Start the New Year with Udi’s Gluten Free–Enter Giveaway Today!

The Udi’s Gluten Free “care packages” arrived just in time for the College Celiac’s Christmas Break. It’s been a rough four years, trying to adapt to life with celiac disease while being away from home. Okay, truth be told, it’s been harder on me than him. I worried if he was eating enough nutritious foods.

So I was thrilled to introduce my son to new foods from a company I trust. These burritos were a hit. He added Cholula Hot Sauce. What is it with college boys and Cholula?

Udi's Gluten Free has eight varieties of burritos. Allergens: Egg, Dairy, Corn

Udi’s Gluten Free has eight varieties of burritos. Allergens: Egg, Dairy, Corn

Based on the dirty dishes I woke up to on several mornings, the Udi’s Gluten Free Plain Tortillas were also quite good.

These tortillas come in small and large. Dairy, soy and nut free. Allergens: egg.

These tortillas come in small and large. Dairy, soy and nut free. Allergens: egg.

For those of you who are regular readers, you know I’m not much of a baker. Thankfully, Udi’s provided the College Celiac with treats this holiday: Snicker Doodle Cookies and Dark Chocolate Brown Bites (both soy and nut free). I have no photos because they disappeared so quickly.  And someone only left one  Double Vanilla Muffin.

Who ate all the Udi's Gluten Free Muffins?!

Who ate all the Udi’s Gluten Free Muffins?!

My plan was to add berries on top of the muffins with some whipped cream.  In fact, I’d planned on creating several of the terrific ideas Udi’s Gluten Free pinned on Pinterest, but then the other hungry son with food allergies came home.

For Christmas dinner, I served Udi’s Classic French Dinner Rolls. Even my husband–the Eater of Everything–said they were delicious.

New French Roll from Udi's is dairy, soy and nut free. Allergens: egg and corn

New French Roll from Udi’s is dairy, soy and nut free. Allergens: egg and corn

Udi’s also has a new French Baguette that I’m planning to serve with split pea soup this evening. The boys are rallying for baguette pizza.

When I post Instagram photos of  my meals using Udi’s foods, I’m often asked where followers can buy Udi’s. Udi’s started in Colorado and I live in Colorado, yet many of my stores don’t carry the foods Udi’s offers.  If you go to their website catalog, there is a link to either order the products or find a store near you that carry the items. I suggest you ask the manager at your favorite grocery store to start carrying Udi’s; sometimes there is a form you can fill out.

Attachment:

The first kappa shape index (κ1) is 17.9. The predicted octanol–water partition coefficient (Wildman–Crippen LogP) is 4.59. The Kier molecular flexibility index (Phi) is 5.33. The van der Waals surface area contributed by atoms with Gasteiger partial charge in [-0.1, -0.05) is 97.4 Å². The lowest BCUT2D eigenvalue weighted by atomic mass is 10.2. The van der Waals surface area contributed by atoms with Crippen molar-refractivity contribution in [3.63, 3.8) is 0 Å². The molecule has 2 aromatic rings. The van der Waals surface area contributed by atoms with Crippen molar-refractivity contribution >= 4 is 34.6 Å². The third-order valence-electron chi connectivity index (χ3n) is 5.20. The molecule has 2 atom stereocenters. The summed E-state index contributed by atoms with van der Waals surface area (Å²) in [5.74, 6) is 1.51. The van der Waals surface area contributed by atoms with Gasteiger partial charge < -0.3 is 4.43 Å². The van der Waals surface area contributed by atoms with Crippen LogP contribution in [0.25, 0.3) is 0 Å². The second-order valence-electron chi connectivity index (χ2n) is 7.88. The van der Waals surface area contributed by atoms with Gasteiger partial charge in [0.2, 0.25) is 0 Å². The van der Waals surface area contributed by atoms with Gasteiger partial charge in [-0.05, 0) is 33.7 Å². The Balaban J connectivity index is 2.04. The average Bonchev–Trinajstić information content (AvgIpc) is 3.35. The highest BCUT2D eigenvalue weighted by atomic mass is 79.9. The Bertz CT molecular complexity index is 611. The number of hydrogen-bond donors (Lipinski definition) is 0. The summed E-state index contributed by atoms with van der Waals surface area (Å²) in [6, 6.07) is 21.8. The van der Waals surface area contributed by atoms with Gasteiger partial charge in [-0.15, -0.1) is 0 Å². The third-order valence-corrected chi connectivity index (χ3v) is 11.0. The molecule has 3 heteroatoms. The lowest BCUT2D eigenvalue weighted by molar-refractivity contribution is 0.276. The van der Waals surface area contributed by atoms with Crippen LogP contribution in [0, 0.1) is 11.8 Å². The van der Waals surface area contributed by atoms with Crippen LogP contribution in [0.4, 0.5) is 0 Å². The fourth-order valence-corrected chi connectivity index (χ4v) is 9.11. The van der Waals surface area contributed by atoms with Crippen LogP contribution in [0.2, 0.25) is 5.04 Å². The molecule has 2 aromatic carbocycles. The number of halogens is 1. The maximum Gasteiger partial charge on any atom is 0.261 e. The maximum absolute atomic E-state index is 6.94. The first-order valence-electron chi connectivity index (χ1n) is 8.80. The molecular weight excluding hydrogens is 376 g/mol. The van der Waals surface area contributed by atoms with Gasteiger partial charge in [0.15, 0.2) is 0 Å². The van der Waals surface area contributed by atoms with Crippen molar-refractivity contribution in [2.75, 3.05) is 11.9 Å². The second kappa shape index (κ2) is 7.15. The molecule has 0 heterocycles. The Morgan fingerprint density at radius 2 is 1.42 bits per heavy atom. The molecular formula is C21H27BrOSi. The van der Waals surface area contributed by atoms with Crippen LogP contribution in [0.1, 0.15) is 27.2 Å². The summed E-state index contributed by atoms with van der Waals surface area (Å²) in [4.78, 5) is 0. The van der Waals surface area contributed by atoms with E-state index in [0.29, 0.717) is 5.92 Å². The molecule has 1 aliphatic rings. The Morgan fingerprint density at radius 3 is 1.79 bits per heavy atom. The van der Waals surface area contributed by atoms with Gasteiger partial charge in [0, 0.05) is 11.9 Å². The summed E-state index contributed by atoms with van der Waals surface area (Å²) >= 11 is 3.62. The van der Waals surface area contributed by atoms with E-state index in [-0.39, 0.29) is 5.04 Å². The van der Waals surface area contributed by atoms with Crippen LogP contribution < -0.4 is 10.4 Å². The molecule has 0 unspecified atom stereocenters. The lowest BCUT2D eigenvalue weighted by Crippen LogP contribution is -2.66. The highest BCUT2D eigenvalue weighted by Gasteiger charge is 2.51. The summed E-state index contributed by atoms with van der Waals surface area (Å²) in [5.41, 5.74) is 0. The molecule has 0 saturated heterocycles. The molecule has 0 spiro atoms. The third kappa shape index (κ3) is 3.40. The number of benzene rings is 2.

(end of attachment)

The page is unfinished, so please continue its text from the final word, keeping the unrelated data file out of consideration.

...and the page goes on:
Okay, so now that I have your mouth watering, I bet you’re wondering how you can enter to win one of Udi’s holiday prize packs or coupons for free product. It’s quite easy–just click here.

Good luck. And may you have a happy, healthy gluten-free New Year.

Udi's Gluten Free Giveaway

 

Start the New Year with Udi’s Gluten Free–Enter Giveaway Todayfirst appeared at Adventures of an Allergic Foodie.

Musings and Morsels 11-07-14

What a week! I spoke during the online Food Allergy Wellness Summit on a topic close to my heart: Living with food restrictions in college. As a nonfiction writer, I love to research and I read everything available to prepare for this interview. I have enough material to write a book! Well, at least a few blog posts.

I’d like to thank the National Foundation for Celiac Awareness and Food Allergy Research and Education for providing PDFs of their college-related handouts. Also, my appreciation to Well Amy, Surf Sweets, and Carrie S. Forbes, author of The Everything Gluten Free College Cookbook, for generously donating giveaways for those who signed up to follow this blog. (A little bribery never hurts. Wink, wink.)  Lastly, kudos to Crystal Sabalaske of Cluttershrink for organizing this valuable summit to help families with food allergies and for including me with such an impressive list of speakers.

Musings and Morsels 11-07-14

Last night I grabbed a glass of wine and a Daiya pizza–by the way, the crust has been greatly improved!–and listened to NFCA’s webinar on Gluten-Free Labeling with Tricia Thompson, RD. She’s the dietitian behind Gluten Free Watchdog, which if you aren’t following you should be! I learned so much about the FDA’s gluten-free labeling rules and I’m going back today to re-listen. It’s a lot to digest (pun intended)!

Good News: NFCA will be providing the webinar on their website. so you can listen, too. Check here later today.

On a sad note, this week I also learned a nonprofit task force I’ve co-chaired with a good friend would be ending. For 12 years my friend and I provided support to high-risk pregnant mothers on bed rest in local hospitals. We’d both been on bed rest during our pregnancies, and I delivered a baby 12 weeks early. We were the substitute families for these women whose families weren’t always available (we live in a military community). It’s hard to have the door close on something we believed in so much.

But as the saying goes–when one door closes, another opens. I truly believe helping others with celiac disease, food allergies and EoE is my new calling. This blog is just the start. If you have ideas for how I can do more to help you, please don’t hesitate to contact me!

Okay, enough musings–on to a few morsels!

As I’ve mentioned more than a few times here, I react to soy worse than any of my other allergens. So when I saw Soy Allergy Survivor’s helpful one-page soy list I immediately printed it. Because I have so many allergies including corn and dairy which can hide in many, many foods, I always appreciate guides like this one.

Musings and Morsels 11-07-14